Typically when we talk about end-of-arm tooling we are discussing how to make robot grippers smarter and more efficient. We addressed this topic in a previous blog post, 5 Tips on Making End-of-Arm Tooling Smarter. In this post, though, we are going to get back to the basics and talk about two options for robot grippers: magnetic field sensors, and inductive proximity sensors.
One of the basic differences is that detection method that each solution utilizes. Magnetic field sensors use an indirect method by monitoring the mechanism that moves the jaws, not the jaws themselves. Magnetic field sensors sense magnets internally mounted on the gripper mechanism to indicate the open or closed position. On the other hand, inductive proximity sensors use a direct method that monitors the jaws by detecting targets placed directly in the jaws. Proximity sensors sense tabs on moving the gripper jaw mechanism to indicate a fully open or closed position.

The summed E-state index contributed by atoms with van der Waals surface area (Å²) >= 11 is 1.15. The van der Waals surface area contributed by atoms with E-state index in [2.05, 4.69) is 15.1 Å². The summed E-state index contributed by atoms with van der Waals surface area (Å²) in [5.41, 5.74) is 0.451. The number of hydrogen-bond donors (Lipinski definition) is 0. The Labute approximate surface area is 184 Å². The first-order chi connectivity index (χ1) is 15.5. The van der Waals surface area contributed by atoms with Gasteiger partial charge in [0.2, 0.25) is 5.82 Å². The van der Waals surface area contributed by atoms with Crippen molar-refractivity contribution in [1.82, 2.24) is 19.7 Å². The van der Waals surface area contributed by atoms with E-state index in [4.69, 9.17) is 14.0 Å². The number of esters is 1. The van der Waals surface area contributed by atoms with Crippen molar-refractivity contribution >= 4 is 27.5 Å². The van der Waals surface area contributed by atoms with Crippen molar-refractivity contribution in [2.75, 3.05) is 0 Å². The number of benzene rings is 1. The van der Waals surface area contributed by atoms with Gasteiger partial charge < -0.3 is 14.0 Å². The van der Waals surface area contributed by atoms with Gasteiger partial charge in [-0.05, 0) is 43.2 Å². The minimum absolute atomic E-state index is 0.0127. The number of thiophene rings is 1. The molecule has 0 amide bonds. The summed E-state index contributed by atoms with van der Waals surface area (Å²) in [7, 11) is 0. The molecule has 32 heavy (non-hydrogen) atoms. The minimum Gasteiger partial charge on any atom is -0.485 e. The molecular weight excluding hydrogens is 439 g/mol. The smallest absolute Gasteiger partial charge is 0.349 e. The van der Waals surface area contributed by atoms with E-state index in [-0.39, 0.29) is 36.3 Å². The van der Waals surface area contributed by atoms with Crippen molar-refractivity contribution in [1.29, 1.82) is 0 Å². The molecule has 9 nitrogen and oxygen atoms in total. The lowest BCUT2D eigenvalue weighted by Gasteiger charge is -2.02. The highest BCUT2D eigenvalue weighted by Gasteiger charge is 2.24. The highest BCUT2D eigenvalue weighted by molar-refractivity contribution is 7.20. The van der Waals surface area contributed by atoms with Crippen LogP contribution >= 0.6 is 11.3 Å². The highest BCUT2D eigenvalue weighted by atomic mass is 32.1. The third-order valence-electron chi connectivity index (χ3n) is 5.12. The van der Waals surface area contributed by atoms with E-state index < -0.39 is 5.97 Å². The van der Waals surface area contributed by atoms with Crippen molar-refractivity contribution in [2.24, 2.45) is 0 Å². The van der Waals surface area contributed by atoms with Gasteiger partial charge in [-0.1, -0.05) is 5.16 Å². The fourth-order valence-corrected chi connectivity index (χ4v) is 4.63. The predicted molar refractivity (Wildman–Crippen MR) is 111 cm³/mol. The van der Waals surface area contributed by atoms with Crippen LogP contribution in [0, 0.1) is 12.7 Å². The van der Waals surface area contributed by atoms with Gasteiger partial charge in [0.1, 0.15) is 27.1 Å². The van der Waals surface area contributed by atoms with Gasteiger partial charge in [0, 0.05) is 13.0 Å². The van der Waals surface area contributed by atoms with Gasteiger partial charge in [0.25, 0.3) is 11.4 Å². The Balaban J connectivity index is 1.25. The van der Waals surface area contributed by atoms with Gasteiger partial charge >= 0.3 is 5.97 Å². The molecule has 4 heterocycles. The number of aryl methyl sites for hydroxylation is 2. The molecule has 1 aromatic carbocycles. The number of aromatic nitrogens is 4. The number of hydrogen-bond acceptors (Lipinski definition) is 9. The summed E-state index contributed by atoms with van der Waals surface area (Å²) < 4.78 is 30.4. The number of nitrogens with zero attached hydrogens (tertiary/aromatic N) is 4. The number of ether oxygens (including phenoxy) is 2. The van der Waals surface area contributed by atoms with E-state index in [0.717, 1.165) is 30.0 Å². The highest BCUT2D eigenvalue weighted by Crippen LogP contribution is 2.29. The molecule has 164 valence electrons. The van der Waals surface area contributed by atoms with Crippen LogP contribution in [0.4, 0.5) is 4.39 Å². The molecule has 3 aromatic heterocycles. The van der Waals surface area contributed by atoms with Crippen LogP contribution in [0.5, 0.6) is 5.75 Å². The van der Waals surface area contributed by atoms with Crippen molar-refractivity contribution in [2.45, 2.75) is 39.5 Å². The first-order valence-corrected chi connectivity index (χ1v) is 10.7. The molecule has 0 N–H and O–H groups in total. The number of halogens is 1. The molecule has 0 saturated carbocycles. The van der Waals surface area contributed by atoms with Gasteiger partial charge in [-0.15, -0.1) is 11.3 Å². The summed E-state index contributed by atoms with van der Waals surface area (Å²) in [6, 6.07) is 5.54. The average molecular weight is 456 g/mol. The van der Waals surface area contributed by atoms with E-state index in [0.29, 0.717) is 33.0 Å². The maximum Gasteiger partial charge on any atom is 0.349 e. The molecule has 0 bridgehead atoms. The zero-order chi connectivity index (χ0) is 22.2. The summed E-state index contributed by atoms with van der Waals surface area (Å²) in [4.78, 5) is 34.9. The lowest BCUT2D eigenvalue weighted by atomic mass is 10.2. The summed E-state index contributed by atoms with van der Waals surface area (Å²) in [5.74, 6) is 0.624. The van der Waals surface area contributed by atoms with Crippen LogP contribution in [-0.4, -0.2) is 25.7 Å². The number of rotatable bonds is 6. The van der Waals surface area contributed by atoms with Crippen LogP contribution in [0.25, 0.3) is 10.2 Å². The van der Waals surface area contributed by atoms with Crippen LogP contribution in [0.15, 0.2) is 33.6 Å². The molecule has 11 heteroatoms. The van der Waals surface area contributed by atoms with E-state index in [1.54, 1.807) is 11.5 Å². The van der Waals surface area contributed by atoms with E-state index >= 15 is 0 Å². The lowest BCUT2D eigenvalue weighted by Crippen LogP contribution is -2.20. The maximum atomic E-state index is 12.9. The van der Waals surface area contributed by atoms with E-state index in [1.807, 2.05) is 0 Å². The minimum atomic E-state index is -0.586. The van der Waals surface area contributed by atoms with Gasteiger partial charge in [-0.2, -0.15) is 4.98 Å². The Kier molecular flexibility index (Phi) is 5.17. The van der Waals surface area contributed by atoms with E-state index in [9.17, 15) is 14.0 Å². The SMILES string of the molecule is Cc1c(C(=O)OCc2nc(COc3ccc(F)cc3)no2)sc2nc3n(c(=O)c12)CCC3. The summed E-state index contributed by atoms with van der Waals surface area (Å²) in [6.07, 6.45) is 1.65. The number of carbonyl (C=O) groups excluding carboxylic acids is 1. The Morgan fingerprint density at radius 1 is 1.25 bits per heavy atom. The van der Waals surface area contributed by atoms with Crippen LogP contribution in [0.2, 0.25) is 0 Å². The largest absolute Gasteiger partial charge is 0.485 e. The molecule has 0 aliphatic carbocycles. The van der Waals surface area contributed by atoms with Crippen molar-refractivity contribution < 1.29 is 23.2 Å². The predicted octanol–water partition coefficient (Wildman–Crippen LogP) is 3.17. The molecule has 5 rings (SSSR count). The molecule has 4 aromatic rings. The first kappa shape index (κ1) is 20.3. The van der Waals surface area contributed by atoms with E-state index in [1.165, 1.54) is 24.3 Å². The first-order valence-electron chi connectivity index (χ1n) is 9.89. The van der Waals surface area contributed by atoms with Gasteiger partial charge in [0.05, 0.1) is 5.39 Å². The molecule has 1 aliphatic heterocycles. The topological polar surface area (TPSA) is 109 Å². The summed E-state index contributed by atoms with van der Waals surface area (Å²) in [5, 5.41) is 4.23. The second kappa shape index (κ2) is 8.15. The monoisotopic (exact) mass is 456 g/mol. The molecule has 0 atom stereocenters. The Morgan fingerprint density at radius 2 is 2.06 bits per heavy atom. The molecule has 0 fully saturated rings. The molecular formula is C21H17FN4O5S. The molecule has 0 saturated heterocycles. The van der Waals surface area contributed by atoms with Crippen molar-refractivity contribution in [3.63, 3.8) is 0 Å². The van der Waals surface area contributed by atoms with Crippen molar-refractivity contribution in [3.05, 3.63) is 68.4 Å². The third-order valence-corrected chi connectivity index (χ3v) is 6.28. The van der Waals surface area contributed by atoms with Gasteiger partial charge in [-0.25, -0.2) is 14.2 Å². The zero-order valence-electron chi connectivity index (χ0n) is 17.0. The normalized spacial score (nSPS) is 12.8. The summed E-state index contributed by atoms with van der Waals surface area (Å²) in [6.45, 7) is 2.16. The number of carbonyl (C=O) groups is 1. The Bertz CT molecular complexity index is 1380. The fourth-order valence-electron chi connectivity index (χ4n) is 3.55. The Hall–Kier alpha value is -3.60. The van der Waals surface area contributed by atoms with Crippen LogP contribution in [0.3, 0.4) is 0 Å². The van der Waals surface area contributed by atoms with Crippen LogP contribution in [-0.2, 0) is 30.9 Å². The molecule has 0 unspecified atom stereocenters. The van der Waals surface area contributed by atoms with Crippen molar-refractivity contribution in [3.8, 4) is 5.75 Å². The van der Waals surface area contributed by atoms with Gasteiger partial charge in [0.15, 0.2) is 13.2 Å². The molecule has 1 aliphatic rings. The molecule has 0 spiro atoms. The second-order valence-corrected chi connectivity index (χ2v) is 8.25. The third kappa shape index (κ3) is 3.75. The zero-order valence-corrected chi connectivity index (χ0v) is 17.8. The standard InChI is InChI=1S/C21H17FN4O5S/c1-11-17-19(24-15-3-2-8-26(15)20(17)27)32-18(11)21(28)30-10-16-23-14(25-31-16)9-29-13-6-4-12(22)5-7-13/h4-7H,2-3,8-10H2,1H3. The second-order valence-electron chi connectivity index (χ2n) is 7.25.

Additionally, each solution offers its own advantages and disadvantages. Magnetic field sensors, for example, install directly into extruded slots on the outside of the cylinder, can detect an extremely short piston stroke, and offer wear-free position detection. On the other side of the coin, the disadvantages of magnetic field sensors for this application are the necessity of a magnet to be installed in the piston which also requires that the cylinder walls not be magnetic. Inductive proximity sensors allow the cylinder to be made of any material and do not require magnets to be installed. However, proximity sensors do require more installation space, longer setup time, and have other variables to consider.
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